Until recently, Maryland and many other states, treated the award of the service member’s retirement pay as a contractual arrangement.  This permitted the former spouse to retain their agreed upon portion of the service member’s retirement pay if and when a service member obtained disability benefits or increased benefits after the divorce which resulted in a waiver of their retirement pay.  The Court interpreted the waiver as a dilution of the former spouse’s share.  Finding this arrangement unfair, Maryland Courts continued to enforce the award in the Judgment of Absolute Divorce.  In other words, the service member was still required to pay the difference.

A recent Supreme Court decision, Howell v. Howell, has changed the way Maryland and other states have treated such circumstances.  Now – regardless of what the award was – a former spouse is only entitled to receive a portion of the retirement pay even if that retirement pay is now significantly smaller.  The Supreme Court suggested that state courts consider the unreliability of the former spouse’s portion of retirement pay when making a marital award and, if applicable, compensate the spouse elsewhere.  For example, perhaps this would increase alimony or a lump sum award.

If you are a military spouse, call the attorneys at ERA Law Group, LLC today at (410) 919-1790 to ensure your rights and benefits are protected!

#FamilyFriday – Fast Track to Divorce

Many people get married and mutually agree that a divorce is what’s right for them.  A divorce by mutual consent allows parties to file for divorce so long as there are no minor children and there is an agreement as to all property issues.

On this week’s #FamilyFriday article, the attorneys at ERA Law Group, LLC want to help you get divorced and quick.  Many people get married and mutually agree that a divorce is what’s right for them.  Prior to 2015, if you wanted a divorce you had to wait at least one year.  The theory behind the wait period was to encourage partners to reconcile and hopefully avoid divorce.  Fortunately the law has caught up with reality and in many cases, when you know you know.

A divorce by mutual consent allows parties to file for divorce so long as there are no minor children and there is an agreement as to all property issues.  Determining whether you have minor children is easy but settling property can sometimes be difficult depending on the duration of the marriage and the property accrued.  You and your spouse want to discuss and settle issues related to any joint bank accounts, cars, real property, debt, retirement, and alimony before filing for divorce.  Hiring an attorney to draft the settlement agreement to ensure it contains all necessary contract language and covers all potential property disputes is important to make sure you truly have settled all property issues.  Additionally, sometimes parties think they’re on the same page only to learn that they’re not.  Discussing these issues initially allows for a smooth settlement and a true divorce by mutual consent.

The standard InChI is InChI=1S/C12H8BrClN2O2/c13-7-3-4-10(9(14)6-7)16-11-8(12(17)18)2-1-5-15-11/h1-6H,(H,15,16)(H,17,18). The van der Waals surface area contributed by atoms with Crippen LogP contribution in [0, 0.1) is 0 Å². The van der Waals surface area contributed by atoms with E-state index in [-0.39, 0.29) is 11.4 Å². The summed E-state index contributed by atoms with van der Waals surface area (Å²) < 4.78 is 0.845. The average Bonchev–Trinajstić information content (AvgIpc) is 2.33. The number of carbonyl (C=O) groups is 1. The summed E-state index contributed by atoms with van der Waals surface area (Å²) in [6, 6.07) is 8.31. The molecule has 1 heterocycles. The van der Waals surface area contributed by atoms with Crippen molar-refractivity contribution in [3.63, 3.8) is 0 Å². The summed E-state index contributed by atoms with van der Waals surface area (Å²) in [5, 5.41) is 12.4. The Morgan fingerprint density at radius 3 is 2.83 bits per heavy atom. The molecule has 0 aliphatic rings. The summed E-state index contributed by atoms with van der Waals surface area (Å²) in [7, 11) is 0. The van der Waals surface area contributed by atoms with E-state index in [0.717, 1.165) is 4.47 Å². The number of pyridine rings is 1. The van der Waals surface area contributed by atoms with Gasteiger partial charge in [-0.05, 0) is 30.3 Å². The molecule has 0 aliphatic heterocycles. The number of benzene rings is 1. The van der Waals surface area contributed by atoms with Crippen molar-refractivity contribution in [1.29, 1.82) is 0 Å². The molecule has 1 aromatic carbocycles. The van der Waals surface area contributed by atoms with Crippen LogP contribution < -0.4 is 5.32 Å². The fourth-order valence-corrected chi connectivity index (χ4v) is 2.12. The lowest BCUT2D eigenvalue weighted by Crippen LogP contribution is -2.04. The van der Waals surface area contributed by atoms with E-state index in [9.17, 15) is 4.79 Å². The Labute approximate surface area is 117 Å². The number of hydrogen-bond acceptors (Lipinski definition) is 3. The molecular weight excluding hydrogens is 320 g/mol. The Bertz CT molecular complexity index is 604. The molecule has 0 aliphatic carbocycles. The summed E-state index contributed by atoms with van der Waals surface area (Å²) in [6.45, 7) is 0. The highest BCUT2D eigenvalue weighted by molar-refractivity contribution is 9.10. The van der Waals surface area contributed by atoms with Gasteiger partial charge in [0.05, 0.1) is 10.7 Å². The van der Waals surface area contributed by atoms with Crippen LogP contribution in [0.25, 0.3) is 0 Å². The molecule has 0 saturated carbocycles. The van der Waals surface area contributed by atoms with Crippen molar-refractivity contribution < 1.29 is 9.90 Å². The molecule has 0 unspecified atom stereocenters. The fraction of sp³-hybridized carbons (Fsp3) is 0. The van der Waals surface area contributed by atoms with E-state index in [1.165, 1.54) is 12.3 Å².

Once you have your agreement signed you can then file for the divorce.  Your spouse can come with you and immediately file their answer which avoids waiting for the summons and having to formally serve the Defendant.  When filing for the divorce you must include a copy of your agreement so the Court is satisfied that there are no unresolved property issues.  After you’ve filed, the Court will set an uncontested hearing for about ten (10) minutes.  Some counties take longer than others but a good estimation of the time it would take to get divorced is three (3) months.

The attorneys at ERA Law Group, LLC offer fixed fee services to draft and finalize your  agreement and handle your uncontested divorces.  Call us today!

#FamilyFriday – Contempt

The very purpose of receiving a Court Order is to once and – hopefully – for all settle a dispute between the parties.  Unfortunately, that doesn’t always happen. 

On this week’s #FamilyFriday article, the attorneys at ERA Law Group, LLC are addressing individuals who have fallen victim to an ex-spouse or parent who refuses to abide by the Court’s Order.  You’ve gotten divorced or filed suit for custody and support, the Judge made their determination and you received a Court Order outlining that decision.  What happens when one person decides not to listen?

Contempt is when one party decides to act in contradiction of the Court or Court Order.  The very purpose of receiving a Court Order is to once and – hopefully – for all settle a dispute between the parties.  Unfortunately, that doesn’t always happen.  That intentional decision to ignore or act inconsistently with a Court Order is important because it qualifies the contempt as willful.  Being in willful contempt of a Court Order can have serious ramifications.  The contempt-ing party may be subject to a fine, attorney fees, and in serious cases, jail.

The contempt-ing party also creates various consequences for the other party.  For example, say a provision of the Order requires Parent A to pay one half of private school tuition to the school directly and Parent A refuses to pay.  If Parent A refuses to pay their share of the child’s private tuition than Parent B may have to come out-of-pocket for the balance and, if they can’t, their child may not be able to return the following year.  These and similar situations wreak havoc – financially and emotionally – for the party who correctly abides by the Court Order.

If you are being forced to endure the consequences of someone who has decided not to adhere to your Court Order, call your advocates at ERA Law Group, LLC today at (443) 906-3566!